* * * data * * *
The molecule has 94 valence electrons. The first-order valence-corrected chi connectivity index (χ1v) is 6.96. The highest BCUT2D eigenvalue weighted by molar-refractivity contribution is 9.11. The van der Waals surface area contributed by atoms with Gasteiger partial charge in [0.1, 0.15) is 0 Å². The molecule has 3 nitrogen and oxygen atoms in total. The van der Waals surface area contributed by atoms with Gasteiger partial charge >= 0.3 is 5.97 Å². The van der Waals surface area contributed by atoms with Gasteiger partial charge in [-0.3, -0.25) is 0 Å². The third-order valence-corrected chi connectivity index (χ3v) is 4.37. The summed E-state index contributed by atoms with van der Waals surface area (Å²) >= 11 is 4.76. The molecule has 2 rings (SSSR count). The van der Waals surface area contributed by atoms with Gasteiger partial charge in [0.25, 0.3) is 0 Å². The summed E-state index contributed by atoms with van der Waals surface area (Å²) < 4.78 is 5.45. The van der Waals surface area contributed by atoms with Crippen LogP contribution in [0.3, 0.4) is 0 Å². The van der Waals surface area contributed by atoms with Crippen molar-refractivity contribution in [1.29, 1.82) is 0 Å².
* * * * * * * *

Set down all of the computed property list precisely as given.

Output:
The molecule has 94 valence electrons. The first-order valence-corrected chi connectivity index (χ1v) is 6.96. The highest BCUT2D eigenvalue weighted by molar-refractivity contribution is 9.11. The van der Waals surface area contributed by atoms with Gasteiger partial charge in [0.1, 0.15) is 0 Å². The molecule has 3 nitrogen and oxygen atoms in total. The van der Waals surface area contributed by atoms with Gasteiger partial charge >= 0.3 is 5.97 Å². The van der Waals surface area contributed by atoms with Gasteiger partial charge in [-0.3, -0.25) is 0 Å². The third-order valence-corrected chi connectivity index (χ3v) is 4.37. The summed E-state index contributed by atoms with van der Waals surface area (Å²) >= 11 is 4.76. The molecule has 2 rings (SSSR count). The van der Waals surface area contributed by atoms with Gasteiger partial charge in [0.25, 0.3) is 0 Å². The summed E-state index contributed by atoms with van der Waals surface area (Å²) < 4.78 is 5.45. The van der Waals surface area contributed by atoms with Crippen LogP contribution in [0.3, 0.4) is 0 Å². The van der Waals surface area contributed by atoms with Crippen molar-refractivity contribution in [1.29, 1.82) is 0 Å².